There are plenty of opportunities for more enlightened viewing if you’re willing to dig around. I was pleasantly surprised to run across two series with strong, sexy, confident women who appear to be in midlife. Both of these female characters are fully in charge of their sexuality. It’s rare to see older women portrayed as sexual, and rarer still to see a single women addressing their sexual needs in such an open way. Television sitcoms tend to feature midlife women struggling with menopause and aging issues, grumbling about their husbands and complaining, in general, about their lives. Hormonal, bitchy, overweight and discontent. Older movie actors, like Helen Mirren, are caught in the middle, considered too old for the sexy roles, but clearly not ready for senility. If we look to the media for aging role-models we see 50-something women fighting desperately to retain some sense of youth, Madonna springs to mind, or we see older women riddled with aches and pains who have given up—become invisible.
The two television series I’ve discovered represent different time periods and genre but have one commonality—women with sexual agency. Women who exercise their right to have sex on their own terms—how, when, and with whom they choose.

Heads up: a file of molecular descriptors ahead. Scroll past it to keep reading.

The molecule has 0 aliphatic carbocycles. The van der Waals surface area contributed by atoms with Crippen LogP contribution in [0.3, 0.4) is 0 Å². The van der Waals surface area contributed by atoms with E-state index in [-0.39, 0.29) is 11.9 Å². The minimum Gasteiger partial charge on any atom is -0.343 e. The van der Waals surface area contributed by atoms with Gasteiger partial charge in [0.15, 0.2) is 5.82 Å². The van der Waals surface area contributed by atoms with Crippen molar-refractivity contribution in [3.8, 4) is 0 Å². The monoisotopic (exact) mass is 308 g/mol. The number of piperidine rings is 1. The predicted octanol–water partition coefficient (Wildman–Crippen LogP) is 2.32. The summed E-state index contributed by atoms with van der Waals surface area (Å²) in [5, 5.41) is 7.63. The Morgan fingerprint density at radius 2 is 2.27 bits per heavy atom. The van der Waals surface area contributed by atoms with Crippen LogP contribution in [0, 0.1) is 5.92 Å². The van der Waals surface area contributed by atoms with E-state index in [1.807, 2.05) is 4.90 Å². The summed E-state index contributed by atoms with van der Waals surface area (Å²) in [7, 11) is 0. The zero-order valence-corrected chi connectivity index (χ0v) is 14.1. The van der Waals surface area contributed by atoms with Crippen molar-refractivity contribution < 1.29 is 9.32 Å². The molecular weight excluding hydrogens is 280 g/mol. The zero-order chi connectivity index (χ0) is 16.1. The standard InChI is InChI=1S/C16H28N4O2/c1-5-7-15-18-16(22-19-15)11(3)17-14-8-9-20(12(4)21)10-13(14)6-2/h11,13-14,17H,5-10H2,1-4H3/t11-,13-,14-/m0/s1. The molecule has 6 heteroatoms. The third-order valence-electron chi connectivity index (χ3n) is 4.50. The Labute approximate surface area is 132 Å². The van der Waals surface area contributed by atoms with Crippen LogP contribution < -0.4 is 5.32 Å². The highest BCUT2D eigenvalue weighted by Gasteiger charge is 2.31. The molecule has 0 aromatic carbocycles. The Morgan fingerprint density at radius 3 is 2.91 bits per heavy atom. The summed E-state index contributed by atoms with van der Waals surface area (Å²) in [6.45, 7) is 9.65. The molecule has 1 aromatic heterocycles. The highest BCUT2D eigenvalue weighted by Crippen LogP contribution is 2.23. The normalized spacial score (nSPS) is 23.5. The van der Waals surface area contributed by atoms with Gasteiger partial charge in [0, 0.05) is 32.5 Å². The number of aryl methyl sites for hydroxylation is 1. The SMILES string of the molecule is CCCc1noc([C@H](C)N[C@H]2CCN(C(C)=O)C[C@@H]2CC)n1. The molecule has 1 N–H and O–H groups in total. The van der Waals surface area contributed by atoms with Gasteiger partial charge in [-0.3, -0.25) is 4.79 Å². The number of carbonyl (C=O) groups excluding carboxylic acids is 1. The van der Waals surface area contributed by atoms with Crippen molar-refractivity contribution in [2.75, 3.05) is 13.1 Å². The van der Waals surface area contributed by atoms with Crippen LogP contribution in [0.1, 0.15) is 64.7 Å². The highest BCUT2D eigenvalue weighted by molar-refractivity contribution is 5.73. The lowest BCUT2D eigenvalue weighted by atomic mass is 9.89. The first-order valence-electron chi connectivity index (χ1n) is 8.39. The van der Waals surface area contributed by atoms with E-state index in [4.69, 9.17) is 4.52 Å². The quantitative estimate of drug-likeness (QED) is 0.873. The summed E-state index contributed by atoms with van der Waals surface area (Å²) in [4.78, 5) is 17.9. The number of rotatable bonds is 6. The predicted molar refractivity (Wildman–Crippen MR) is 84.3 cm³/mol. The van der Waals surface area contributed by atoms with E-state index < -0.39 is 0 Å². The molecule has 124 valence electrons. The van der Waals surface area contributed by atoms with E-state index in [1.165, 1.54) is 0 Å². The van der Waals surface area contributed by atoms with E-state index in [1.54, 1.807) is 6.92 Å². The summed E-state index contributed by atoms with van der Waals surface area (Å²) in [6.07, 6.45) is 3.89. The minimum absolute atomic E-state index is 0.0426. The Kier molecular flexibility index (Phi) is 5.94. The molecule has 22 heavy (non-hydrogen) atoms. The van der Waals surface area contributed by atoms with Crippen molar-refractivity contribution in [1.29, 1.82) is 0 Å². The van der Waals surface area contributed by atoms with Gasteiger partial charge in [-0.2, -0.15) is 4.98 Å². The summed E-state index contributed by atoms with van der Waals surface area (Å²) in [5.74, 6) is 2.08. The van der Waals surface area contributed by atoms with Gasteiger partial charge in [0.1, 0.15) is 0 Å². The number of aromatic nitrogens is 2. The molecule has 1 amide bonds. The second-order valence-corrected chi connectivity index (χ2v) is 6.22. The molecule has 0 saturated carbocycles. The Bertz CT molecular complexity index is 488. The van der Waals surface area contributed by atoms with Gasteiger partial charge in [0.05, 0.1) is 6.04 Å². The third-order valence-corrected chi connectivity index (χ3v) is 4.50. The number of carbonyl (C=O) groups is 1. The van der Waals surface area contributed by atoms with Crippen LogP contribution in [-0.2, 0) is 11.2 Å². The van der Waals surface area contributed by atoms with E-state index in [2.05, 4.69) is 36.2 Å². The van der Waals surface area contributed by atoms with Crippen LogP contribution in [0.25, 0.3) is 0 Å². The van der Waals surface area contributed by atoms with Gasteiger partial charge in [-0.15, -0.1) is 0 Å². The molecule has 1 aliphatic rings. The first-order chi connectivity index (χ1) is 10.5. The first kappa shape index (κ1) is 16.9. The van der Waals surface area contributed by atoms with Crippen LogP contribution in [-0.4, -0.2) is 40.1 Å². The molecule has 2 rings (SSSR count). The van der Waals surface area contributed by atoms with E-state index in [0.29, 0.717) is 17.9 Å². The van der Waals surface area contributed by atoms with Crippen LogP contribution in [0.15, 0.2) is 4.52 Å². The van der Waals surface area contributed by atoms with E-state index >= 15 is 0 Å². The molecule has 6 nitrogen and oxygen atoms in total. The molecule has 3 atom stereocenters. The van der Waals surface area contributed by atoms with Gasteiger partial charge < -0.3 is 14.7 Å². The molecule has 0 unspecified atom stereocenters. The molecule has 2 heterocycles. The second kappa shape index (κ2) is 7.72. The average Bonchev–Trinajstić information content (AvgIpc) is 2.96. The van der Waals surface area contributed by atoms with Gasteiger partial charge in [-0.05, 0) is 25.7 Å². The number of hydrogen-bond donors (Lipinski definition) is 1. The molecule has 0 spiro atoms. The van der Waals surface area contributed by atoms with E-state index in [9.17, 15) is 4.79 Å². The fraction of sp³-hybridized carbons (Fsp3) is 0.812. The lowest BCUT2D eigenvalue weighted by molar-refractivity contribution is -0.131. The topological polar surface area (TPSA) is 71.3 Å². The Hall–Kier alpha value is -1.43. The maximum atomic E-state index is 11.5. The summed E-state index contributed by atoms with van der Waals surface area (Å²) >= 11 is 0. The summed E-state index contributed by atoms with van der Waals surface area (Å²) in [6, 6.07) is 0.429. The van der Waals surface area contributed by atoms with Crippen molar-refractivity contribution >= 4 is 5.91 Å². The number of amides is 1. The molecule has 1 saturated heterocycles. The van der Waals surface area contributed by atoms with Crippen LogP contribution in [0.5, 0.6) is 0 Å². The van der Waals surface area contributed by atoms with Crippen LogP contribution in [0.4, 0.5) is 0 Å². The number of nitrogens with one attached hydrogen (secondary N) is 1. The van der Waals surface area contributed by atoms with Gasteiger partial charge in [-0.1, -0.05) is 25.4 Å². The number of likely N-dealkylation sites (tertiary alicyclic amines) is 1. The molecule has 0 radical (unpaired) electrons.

The first, Miss Fisher’s Murder Mysteries, is an Australian television series based on a series of novels set in 1920s Australia. The actress playing Miss Phryne Fisher is the 41-year-old Essie Davis. Miss Fisher is clever and strong-willed, a woman of considerable means who knows what she wants. Throughout the three seasons we see Miss Fisher engage with men she finds attractive. This is a lighthearted series and the sex is mostly inferred, though there are a few scenes delicately played out in the bedroom. No nudity. Phyrne is one of the most sex-positive characters I’ve ever seen on the screen. She encourages the women around her to be open-minded and respectful of their bodies. She makes no excuses for finding men attractive and choosing to invite them to her bed. The people in her life accept these activities without comment; though an occasional eye rolling let’s us know they’re paying attention.